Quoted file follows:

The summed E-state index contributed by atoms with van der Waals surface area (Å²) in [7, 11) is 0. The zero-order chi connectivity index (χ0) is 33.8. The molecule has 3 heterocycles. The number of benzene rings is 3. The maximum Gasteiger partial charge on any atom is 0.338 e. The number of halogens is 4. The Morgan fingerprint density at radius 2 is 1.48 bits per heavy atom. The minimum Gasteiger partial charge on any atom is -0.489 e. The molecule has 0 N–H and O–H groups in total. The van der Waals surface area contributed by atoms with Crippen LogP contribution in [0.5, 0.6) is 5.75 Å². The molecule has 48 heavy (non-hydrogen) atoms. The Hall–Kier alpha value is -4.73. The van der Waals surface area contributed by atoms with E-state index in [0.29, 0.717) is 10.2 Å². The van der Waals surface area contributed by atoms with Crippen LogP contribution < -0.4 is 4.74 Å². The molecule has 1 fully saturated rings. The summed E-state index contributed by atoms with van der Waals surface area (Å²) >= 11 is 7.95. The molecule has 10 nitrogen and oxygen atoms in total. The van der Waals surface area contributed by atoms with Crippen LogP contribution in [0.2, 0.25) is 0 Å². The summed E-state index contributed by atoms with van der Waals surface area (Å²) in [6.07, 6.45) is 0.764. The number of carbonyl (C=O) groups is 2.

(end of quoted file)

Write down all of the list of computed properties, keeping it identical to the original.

The summed E-state index contributed by atoms with van der Waals surface area (Å²) in [7, 11) is 0. The zero-order chi connectivity index (χ0) is 33.8. The molecule has 3 heterocycles. The number of benzene rings is 3. The maximum Gasteiger partial charge on any atom is 0.338 e. The number of halogens is 4. The Morgan fingerprint density at radius 2 is 1.48 bits per heavy atom. The minimum Gasteiger partial charge on any atom is -0.489 e. The molecule has 0 N–H and O–H groups in total. The van der Waals surface area contributed by atoms with Crippen LogP contribution in [0.5, 0.6) is 5.75 Å². The molecule has 48 heavy (non-hydrogen) atoms. The Hall–Kier alpha value is -4.73. The van der Waals surface area contributed by atoms with E-state index in [0.29, 0.717) is 10.2 Å². The van der Waals surface area contributed by atoms with Crippen LogP contribution < -0.4 is 4.74 Å². The molecule has 1 fully saturated rings. The summed E-state index contributed by atoms with van der Waals surface area (Å²) >= 11 is 7.95. The molecule has 10 nitrogen and oxygen atoms in total. The van der Waals surface area contributed by atoms with Crippen LogP contribution in [0.2, 0.25) is 0 Å². The summed E-state index contributed by atoms with van der Waals surface area (Å²) in [6.07, 6.45) is 0.764. The number of carbonyl (C=O) groups is 2.